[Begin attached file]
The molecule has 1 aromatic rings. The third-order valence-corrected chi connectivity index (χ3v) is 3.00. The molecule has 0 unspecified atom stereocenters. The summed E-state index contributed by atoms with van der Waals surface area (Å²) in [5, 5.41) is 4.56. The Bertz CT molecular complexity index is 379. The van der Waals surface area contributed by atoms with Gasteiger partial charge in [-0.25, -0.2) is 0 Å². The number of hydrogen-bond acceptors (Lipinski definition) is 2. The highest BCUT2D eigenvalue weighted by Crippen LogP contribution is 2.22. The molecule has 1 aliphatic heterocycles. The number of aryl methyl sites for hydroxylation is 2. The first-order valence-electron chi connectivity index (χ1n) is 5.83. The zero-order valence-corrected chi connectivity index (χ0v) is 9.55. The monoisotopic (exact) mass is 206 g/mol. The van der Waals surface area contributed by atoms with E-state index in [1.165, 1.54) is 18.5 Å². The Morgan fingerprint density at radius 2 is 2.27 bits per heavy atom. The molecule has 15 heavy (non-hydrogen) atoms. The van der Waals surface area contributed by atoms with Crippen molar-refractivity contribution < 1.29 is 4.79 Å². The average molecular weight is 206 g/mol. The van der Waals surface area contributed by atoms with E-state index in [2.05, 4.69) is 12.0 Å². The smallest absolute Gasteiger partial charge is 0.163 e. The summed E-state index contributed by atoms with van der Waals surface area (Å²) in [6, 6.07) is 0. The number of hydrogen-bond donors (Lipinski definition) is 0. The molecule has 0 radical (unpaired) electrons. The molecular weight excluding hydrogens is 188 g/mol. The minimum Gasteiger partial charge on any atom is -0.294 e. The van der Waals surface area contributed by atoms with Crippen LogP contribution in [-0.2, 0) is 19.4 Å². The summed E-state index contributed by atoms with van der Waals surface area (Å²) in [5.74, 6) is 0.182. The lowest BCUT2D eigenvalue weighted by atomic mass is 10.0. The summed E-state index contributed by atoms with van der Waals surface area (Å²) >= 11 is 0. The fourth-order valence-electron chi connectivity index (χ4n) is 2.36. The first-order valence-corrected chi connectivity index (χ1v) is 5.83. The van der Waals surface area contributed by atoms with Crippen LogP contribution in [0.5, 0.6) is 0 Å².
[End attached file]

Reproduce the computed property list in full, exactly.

The molecule has 1 aromatic rings. The third-order valence-corrected chi connectivity index (χ3v) is 3.00. The molecule has 0 unspecified atom stereocenters. The summed E-state index contributed by atoms with van der Waals surface area (Å²) in [5, 5.41) is 4.56. The Bertz CT molecular complexity index is 379. The van der Waals surface area contributed by atoms with Gasteiger partial charge in [-0.25, -0.2) is 0 Å². The number of hydrogen-bond acceptors (Lipinski definition) is 2. The highest BCUT2D eigenvalue weighted by Crippen LogP contribution is 2.22. The molecule has 1 aliphatic heterocycles. The number of aryl methyl sites for hydroxylation is 2. The first-order valence-electron chi connectivity index (χ1n) is 5.83. The zero-order valence-corrected chi connectivity index (χ0v) is 9.55. The monoisotopic (exact) mass is 206 g/mol. The van der Waals surface area contributed by atoms with E-state index in [1.165, 1.54) is 18.5 Å². The Morgan fingerprint density at radius 2 is 2.27 bits per heavy atom. The molecule has 15 heavy (non-hydrogen) atoms. The van der Waals surface area contributed by atoms with Crippen molar-refractivity contribution < 1.29 is 4.79 Å². The average molecular weight is 206 g/mol. The van der Waals surface area contributed by atoms with E-state index in [2.05, 4.69) is 12.0 Å². The smallest absolute Gasteiger partial charge is 0.163 e. The summed E-state index contributed by atoms with van der Waals surface area (Å²) in [6, 6.07) is 0. The number of hydrogen-bond donors (Lipinski definition) is 0. The molecule has 0 radical (unpaired) electrons. The molecular weight excluding hydrogens is 188 g/mol. The minimum Gasteiger partial charge on any atom is -0.294 e. The van der Waals surface area contributed by atoms with Crippen LogP contribution in [-0.2, 0) is 19.4 Å². The summed E-state index contributed by atoms with van der Waals surface area (Å²) in [5.74, 6) is 0.182. The lowest BCUT2D eigenvalue weighted by atomic mass is 10.0. The summed E-state index contributed by atoms with van der Waals surface area (Å²) >= 11 is 0. The fourth-order valence-electron chi connectivity index (χ4n) is 2.36. The first-order valence-corrected chi connectivity index (χ1v) is 5.83. The van der Waals surface area contributed by atoms with Crippen LogP contribution in [0.5, 0.6) is 0 Å².